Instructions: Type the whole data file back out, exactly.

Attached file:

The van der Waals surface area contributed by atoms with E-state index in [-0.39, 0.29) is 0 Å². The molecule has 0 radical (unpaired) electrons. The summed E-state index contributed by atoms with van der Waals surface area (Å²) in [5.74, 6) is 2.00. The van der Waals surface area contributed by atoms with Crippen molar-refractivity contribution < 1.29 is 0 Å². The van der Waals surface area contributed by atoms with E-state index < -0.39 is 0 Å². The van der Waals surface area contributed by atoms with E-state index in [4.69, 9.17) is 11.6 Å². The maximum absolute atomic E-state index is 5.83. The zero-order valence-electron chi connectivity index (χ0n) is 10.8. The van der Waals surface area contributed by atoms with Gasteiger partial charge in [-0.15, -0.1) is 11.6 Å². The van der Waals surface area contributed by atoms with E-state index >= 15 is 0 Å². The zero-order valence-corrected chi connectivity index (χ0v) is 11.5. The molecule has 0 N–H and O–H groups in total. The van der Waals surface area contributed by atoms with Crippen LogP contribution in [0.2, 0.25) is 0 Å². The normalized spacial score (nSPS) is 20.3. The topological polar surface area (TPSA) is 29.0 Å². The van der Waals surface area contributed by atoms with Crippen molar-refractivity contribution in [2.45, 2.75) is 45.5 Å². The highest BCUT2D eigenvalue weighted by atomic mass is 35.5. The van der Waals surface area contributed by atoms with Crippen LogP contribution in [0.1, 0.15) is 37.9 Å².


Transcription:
The van der Waals surface area contributed by atoms with E-state index in [-0.39, 0.29) is 0 Å². The molecule has 0 radical (unpaired) electrons. The summed E-state index contributed by atoms with van der Waals surface area (Å²) in [5.74, 6) is 2.00. The van der Waals surface area contributed by atoms with Crippen molar-refractivity contribution < 1.29 is 0 Å². The van der Waals surface area contributed by atoms with E-state index < -0.39 is 0 Å². The van der Waals surface area contributed by atoms with E-state index in [4.69, 9.17) is 11.6 Å². The maximum absolute atomic E-state index is 5.83. The zero-order valence-electron chi connectivity index (χ0n) is 10.8. The van der Waals surface area contributed by atoms with Gasteiger partial charge in [-0.15, -0.1) is 11.6 Å². The van der Waals surface area contributed by atoms with E-state index >= 15 is 0 Å². The zero-order valence-corrected chi connectivity index (χ0v) is 11.5. The molecule has 0 N–H and O–H groups in total. The van der Waals surface area contributed by atoms with Crippen LogP contribution in [0.2, 0.25) is 0 Å². The normalized spacial score (nSPS) is 20.3. The topological polar surface area (TPSA) is 29.0 Å². The van der Waals surface area contributed by atoms with Crippen molar-refractivity contribution in [2.45, 2.75) is 45.5 Å². The highest BCUT2D eigenvalue weighted by atomic mass is 35.5. The van der Waals surface area contributed by atoms with Crippen LogP contribution in [0.1, 0.15) is 37.9 Å².